Study suggests mercury-containing preservative not responsible for autism
A new study released yesterday in the Archives of General Psychiatry state that rates of autism have increased in California despite the removal of the preservative thimerosal from childhood vaccines seven years ago, according to published reports.
Parents, however, are still operating under the belief that the preservative, which contains trace amounts of mercury, has a part in causing autism; the drug is still available in such other vaccines as flu shots which are given to pregnant women.
Cases of autism, a neurological disorder marked by profound communication problems and impaired social skills, have exploded in the past two decades, pushing the condition to the forefront of medical research. Autism was considered rare before the 1990s, afflicting as few as 5 children per 10,000 births, but the Centers for Disease Control and Prevention estimated last year that as many as 1 in 150 children is diagnosed with autism now.
Now, with the disagreement, more money will have to be invested to prove if this study is correct or not. Some health care professionals, though, are upset that this study has not satisfied parents’ concerns with thimerosal and are claiming that the money should be spent on looking for solutions to the disease rather than on more tests for the preservative.
Gardasil vaccine recipients report extreme pain, fainting
MELBOURNE CITY, Australia New reports have shown that the Gardasil vaccine, which is given in three doses to females between the ages of 9 and 26 to prevent against a sexually transmitted virus that causes cervical and vaginal cancer, has been causing extreme pain and also has made girls faints, according to reports from Australia.
Officials at Merck, which makes the vaccine, attributes it partly to the virus-like particles in the shot. Studies showed more reports of pain from Gardasil than from placebo shots, and patients reported more pain when given shots with more of the particles. While many say the pain is short-lived, some say driving or sleeping on the injected arm is uncomfortable for up to a day after.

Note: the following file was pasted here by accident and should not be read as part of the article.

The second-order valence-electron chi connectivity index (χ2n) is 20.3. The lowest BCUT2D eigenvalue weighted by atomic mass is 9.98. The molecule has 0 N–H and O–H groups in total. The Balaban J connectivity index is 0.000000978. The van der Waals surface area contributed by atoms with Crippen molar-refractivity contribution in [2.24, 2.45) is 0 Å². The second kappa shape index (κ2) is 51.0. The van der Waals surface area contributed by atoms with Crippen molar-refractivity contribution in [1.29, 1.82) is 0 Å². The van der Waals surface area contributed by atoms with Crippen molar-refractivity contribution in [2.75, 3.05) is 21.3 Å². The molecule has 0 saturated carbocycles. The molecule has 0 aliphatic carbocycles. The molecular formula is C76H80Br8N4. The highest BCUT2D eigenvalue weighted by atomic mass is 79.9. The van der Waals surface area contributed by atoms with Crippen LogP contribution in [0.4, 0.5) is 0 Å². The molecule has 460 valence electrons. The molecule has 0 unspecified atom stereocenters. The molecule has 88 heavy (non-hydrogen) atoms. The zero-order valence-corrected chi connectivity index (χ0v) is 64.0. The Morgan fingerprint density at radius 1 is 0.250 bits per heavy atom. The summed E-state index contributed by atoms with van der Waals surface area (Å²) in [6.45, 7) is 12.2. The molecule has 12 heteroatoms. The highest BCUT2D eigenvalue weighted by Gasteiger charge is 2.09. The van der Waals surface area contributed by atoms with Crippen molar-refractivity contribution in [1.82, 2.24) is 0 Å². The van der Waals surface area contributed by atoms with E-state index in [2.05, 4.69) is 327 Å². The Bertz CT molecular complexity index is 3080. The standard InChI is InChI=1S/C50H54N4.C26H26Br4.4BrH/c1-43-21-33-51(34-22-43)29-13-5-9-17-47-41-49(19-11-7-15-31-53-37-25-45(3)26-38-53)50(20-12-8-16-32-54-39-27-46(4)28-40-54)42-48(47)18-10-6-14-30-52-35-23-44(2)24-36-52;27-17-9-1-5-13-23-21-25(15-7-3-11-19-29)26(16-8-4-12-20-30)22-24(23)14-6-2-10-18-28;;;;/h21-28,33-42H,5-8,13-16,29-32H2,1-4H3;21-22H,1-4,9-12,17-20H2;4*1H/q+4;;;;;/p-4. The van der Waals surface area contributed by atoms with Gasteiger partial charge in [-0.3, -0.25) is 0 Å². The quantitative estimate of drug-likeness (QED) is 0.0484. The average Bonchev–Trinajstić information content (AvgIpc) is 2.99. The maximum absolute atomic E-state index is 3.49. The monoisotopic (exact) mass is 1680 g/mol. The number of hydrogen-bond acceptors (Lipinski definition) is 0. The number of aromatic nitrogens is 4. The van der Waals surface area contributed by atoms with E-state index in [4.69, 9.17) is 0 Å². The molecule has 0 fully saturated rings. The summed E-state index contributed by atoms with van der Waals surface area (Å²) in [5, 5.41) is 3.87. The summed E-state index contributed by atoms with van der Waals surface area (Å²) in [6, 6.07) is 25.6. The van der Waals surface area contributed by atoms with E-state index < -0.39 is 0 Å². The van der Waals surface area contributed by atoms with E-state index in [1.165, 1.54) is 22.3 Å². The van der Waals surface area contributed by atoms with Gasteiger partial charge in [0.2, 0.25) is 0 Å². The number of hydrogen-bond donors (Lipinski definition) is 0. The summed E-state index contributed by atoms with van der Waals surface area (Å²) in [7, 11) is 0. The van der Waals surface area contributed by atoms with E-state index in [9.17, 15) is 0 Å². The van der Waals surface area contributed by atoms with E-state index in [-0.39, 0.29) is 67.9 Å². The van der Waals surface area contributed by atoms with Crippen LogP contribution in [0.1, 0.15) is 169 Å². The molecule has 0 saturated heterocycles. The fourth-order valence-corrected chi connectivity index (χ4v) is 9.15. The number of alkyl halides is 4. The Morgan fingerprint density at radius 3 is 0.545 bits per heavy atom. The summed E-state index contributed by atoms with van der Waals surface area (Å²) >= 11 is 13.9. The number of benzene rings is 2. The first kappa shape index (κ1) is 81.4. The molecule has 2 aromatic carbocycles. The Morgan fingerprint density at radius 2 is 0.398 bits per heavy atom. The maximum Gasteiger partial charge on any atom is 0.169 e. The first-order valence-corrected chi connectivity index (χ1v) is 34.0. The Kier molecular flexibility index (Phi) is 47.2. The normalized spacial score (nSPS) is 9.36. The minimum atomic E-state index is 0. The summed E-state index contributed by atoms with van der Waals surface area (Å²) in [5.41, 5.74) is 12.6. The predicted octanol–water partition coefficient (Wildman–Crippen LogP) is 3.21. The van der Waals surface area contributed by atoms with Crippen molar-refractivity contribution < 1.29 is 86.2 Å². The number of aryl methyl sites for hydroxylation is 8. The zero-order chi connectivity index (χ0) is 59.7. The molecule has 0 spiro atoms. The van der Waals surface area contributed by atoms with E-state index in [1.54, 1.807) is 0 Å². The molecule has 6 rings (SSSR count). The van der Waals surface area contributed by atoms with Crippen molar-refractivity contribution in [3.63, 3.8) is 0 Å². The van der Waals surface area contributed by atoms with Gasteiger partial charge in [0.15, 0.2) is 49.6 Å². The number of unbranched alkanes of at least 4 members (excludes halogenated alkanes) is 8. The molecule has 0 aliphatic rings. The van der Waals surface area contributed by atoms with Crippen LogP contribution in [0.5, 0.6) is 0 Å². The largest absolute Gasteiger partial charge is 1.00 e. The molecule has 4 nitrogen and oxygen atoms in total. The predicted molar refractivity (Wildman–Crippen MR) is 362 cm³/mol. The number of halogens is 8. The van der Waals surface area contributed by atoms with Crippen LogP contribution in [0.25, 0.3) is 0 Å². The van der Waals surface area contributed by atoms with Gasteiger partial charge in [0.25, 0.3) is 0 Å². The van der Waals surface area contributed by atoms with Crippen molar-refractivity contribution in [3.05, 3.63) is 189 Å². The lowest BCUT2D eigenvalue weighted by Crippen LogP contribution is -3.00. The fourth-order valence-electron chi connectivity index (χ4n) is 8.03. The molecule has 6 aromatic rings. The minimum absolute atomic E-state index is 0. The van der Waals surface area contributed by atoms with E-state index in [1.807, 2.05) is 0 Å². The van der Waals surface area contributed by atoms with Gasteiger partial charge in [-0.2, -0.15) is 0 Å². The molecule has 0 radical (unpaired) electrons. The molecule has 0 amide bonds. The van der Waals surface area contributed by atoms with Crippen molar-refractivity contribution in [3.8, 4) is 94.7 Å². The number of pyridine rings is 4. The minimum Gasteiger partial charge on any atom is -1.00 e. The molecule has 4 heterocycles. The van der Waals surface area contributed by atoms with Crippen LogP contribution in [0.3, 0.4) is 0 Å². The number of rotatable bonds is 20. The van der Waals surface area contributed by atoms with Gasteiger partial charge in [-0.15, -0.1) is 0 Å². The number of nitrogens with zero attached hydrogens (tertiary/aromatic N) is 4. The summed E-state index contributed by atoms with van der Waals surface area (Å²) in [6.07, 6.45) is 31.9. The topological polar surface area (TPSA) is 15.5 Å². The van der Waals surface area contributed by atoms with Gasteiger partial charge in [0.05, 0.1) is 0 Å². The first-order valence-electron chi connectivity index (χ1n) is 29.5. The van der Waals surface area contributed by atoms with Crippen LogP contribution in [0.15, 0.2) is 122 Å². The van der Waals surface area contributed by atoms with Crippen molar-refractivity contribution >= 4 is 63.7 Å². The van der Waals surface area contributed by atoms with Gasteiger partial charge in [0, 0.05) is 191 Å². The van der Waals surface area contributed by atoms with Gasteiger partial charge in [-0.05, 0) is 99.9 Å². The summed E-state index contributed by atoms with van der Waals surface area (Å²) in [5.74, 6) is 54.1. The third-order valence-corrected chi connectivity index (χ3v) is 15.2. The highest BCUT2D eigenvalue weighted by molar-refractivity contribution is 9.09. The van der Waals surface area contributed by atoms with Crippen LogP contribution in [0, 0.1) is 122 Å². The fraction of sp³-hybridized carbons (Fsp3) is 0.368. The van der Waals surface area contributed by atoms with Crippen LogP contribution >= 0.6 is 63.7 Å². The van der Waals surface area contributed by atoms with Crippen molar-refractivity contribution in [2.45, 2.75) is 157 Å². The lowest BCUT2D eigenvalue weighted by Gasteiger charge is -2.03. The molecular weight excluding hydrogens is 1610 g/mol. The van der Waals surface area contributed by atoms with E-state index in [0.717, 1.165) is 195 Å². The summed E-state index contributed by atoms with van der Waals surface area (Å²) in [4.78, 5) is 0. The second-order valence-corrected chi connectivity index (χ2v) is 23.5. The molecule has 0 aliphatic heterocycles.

U.S. health officials have noticed a rise in reports of vaccine-associated fainting in girls. From 2002-04 there were about 50 reports of fainting; from 2005 until last July, there were about 230. About 180 of those cases followed a shot of Gardasil, which came on to the market in 2006.
Pfizer, Taisho announce partnership to develop schizophrenia treatment
NEW YORK & TOKYO Pfizer and Taisho Pharmaceuticals have signed a definitive agreement to replace their letter of intent for the worldwide (excluding Japan) collaboration to research, develop and commercialize TS-032, a drug candidate for schizophrenia, as well as other central nervous system disorders that is currently in preclinical development.
Under the agreement, Taisho will receive an initial payment of $22 million from Pfizer. The company will also receive milestone payments related to progress of development, as well as royalties and milestone payments tied to sales if TS-032 is approved by regulatory authorities and launched.
“We are pleased to partner with Taisho in this important area of research. Schizophrenia is among the most chronic and disabling of mental health conditions and there still remains a significant need for novel treatment advances with improved efficacy and fewer side effects,” said Martin Mackay, president of Pfizer Global Research and Development. “Pfizer has a long-standing strength in developing and commercializing medications for the treatment of psychiatric illnesses, including Zoloft, Xanax and Geodon. This agreement highlights our commitment to pursue opportunities that align strategically with our key development priorities and strengthen our pipeline.”